Take 943 hungry students and employees with taste buds that range from plain pasta with butter to sushi. Add a twist by giving a wide variety of food allergies to 15% of those hungry diners. Design a menu such that total costs (labor, food, operating costs) do not exceed total fee revenue. Then, with a team of just 6 people and 5 hours on the clock, prepare a meal that everyone loves. Sound like a new Food Network competition show? Nope-it’s just a regular pre-pandemic lunch day at Cary Academy.
Now add in having to prepare, individually package and stage 1545 main entrees, 325 sandwiches, 130 fresh salads, 250 yogurts, 225 cups of prepared salads, 100 pounds of fruit, and 1600 desserts by 11:30 a.m. each day. Then serve 400-500 people at a time in two 15-minute serving windows in a way that allows the food to be safely and cleanly transported to a variety of locations across campus since eating in the dining hall right now isn’t an option. Do all of this while wearing masks and other COVID-safe equipment and uniforms. We’ve now gone from a culinary competition to a Marvel Universe superhero episode.
This is what a day in the life of our dining team looks like right now. While many things have started to transition back to what we used to consider normal, this has not yet happened with lunch.
Serving lunch has truly been one of our greatest challenges as we have transitioned everyone back to on-campus learning. We started figuring it out last year as we returned to campus in cohorts. Even so, this year has been like going from having one to two children. We know it hasn’t been smooth going. Everyone is missing how “easy” lunch used to be. But that said, we are determined to make it work.
Seven weeks in, we are still learning as we go and here’s what we’ve learned so far:
- If you package it, they will eat it. With all of our food being individually packaged and with a “no food limits” policy in place, we’ve gone from serving 900+ meals pre-COVID to a current 1500+ meals a day. Right now, we’re going through as much sandwich ingredients in one day as we used to go through in a whole week.
- If you engage in a battle between a French Fry and Styrofoam, Styrofoam always wins. Maintaining food quality is a challenge when everything needs to be packaged ahead of time to go.
- Even if you’re a not-for-profit, you’re not sheltered from the current economic market forces at play. On a daily basis, we are having to work around supplier shortages for both food and supplies, including the disposable serving ware we are needing to use right now. Food costs have gone up dramatically and paper-based/eco-friendly serving products have become virtually impossible to obtain. Maintaining a full Dining Services team is a challenge, even with employee benefits and higher pay rates in place.
Here’s what we haven’t changed:
- Health remains our top priority. We continue to give the highest level of attention to current health protocols as well as healthy choices and allergy accommodations.
- We continue to remain dedicated to food quality. SAGE and Cary Academy has not changed its standards regarding using fresh and real ingredients and avoiding processed foods.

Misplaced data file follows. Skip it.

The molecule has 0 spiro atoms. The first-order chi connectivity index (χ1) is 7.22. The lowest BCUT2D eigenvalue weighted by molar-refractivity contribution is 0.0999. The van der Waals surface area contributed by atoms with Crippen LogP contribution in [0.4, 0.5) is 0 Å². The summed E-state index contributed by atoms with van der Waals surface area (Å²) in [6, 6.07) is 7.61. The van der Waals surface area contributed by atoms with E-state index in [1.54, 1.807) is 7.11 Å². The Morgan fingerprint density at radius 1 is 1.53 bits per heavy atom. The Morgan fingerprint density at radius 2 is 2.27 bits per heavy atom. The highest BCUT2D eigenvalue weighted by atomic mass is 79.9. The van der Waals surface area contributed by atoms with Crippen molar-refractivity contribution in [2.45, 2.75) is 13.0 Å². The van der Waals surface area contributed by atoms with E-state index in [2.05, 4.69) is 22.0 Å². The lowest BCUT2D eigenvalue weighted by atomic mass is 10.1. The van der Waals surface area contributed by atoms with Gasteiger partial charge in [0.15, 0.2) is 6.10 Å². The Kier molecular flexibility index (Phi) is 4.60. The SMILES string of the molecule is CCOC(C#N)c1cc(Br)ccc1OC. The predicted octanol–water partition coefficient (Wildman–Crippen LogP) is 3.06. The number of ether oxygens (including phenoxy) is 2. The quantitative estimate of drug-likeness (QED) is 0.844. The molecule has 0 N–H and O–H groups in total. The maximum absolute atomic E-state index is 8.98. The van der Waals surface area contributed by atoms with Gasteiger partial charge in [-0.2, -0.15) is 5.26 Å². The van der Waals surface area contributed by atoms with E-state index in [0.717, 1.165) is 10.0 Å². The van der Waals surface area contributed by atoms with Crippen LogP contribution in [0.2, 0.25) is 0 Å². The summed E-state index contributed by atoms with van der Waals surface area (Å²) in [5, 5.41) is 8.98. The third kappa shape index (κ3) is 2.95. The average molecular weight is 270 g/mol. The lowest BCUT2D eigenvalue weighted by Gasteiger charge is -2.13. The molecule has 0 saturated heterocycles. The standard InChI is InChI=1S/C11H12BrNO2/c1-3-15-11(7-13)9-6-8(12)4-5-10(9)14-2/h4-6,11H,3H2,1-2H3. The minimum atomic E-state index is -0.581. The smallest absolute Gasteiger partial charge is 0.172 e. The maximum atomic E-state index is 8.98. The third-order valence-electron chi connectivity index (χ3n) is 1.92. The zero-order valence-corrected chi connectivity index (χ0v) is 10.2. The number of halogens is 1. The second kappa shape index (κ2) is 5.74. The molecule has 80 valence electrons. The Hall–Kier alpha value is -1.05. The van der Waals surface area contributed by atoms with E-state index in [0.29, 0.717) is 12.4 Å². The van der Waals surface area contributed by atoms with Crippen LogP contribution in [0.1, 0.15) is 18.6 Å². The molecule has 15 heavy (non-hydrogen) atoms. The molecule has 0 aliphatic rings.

- Budget is not a driving force in what we do. We did and will continue to incur losses in the program so that we are not sacrificing quality.
- Food quantity for students is not limited. Students are permitted to take as much as they would like at lunch. Our dining services team is doing everything in their power to make sure that the last student in line has just as much selection as the first.
- Customer feedback is important; we want to hear from you regarding what is and is not working.
And here’s what we’re working on to get better:
- We’re working with the menu so we can make it as student friendly as possible while at the same time determining which menu items lend themselves best to our current take and go service style. We’ve had some successes and at the same time, we’ve had some misses. We’re really trying hard to make the misses go away.
- We’re continuing to research and attempt to source packaging and food transport methods that will help us maintain safe food temperatures and not adversely impact food quality. We’re concerned with the environmental impact of disposables and that remains a consideration as well in this area.
- We’re tweaking individual portion size so students have the option of taking both smaller and larger quantities of food, based on their personal preferences.
- We’re experimenting with how we are setting up the serving lines and stations in the Dining Hall to allow for faster service and shorter lines.
- We’re developing additional communications aimed at students so they are aware of their food choices, know how to best navigate lunch this year and feel empowered to provide feedback.
- We’re working on setting up more feedback opportunities so that we can get more input on what’s working and what’s not working. Students and employees will be seeing a survey in the near future. Zak Coolbaugh, our Dining Services Manager, has been out front as much as he can during lunch so he can chat with students about their dining experiences. And finally, we’ve set up a direct way for students, parents and employees to email feedback on an ongoing basis (email@example.com). We’re still looking at other ways to engage; if you have any ideas, please email us.
We want to take a moment to thank everyone for being patient as we navigate the new normal. We do hope you make use of firstname.lastname@example.org to let us know how we’re doing-the good and the not so good. And if you have ideas to help make lunch better, we do hope you’ll share those as well!